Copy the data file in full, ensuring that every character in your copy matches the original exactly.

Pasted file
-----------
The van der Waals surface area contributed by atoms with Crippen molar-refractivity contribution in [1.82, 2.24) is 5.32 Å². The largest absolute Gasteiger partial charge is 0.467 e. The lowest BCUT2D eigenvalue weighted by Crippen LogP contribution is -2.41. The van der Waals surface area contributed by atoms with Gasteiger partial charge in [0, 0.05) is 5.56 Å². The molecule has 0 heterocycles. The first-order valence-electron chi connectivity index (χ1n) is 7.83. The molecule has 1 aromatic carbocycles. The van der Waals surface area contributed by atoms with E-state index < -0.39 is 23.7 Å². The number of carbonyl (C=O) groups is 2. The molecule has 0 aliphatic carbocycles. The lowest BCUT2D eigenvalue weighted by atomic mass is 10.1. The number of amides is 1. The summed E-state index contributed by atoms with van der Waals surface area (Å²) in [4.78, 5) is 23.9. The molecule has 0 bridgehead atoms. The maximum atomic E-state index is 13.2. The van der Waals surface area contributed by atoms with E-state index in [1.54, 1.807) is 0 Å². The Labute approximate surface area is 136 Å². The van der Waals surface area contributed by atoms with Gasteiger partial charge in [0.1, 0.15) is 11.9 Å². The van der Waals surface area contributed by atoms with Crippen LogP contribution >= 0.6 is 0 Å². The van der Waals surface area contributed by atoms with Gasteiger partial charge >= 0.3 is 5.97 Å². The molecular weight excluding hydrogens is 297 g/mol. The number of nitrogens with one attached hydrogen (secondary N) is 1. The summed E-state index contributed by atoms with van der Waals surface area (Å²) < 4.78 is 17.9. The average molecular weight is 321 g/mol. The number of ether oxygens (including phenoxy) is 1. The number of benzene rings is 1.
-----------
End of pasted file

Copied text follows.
The van der Waals surface area contributed by atoms with Crippen molar-refractivity contribution in [1.82, 2.24) is 5.32 Å². The largest absolute Gasteiger partial charge is 0.467 e. The lowest BCUT2D eigenvalue weighted by Crippen LogP contribution is -2.41. The van der Waals surface area contributed by atoms with Gasteiger partial charge in [0, 0.05) is 5.56 Å². The molecule has 0 heterocycles. The first-order valence-electron chi connectivity index (χ1n) is 7.83. The molecule has 1 aromatic carbocycles. The van der Waals surface area contributed by atoms with E-state index < -0.39 is 23.7 Å². The number of carbonyl (C=O) groups is 2. The molecule has 0 aliphatic carbocycles. The lowest BCUT2D eigenvalue weighted by atomic mass is 10.1. The number of amides is 1. The summed E-state index contributed by atoms with van der Waals surface area (Å²) in [4.78, 5) is 23.9. The molecule has 0 bridgehead atoms. The maximum atomic E-state index is 13.2. The van der Waals surface area contributed by atoms with E-state index in [1.54, 1.807) is 0 Å². The Labute approximate surface area is 136 Å². The van der Waals surface area contributed by atoms with Gasteiger partial charge in [0.1, 0.15) is 11.9 Å². The van der Waals surface area contributed by atoms with Crippen LogP contribution >= 0.6 is 0 Å². The van der Waals surface area contributed by atoms with Gasteiger partial charge >= 0.3 is 5.97 Å². The molecular weight excluding hydrogens is 297 g/mol. The number of nitrogens with one attached hydrogen (secondary N) is 1. The summed E-state index contributed by atoms with van der Waals surface area (Å²) < 4.78 is 17.9. The average molecular weight is 321 g/mol. The number of ether oxygens (including phenoxy) is 1. The number of benzene rings is 1.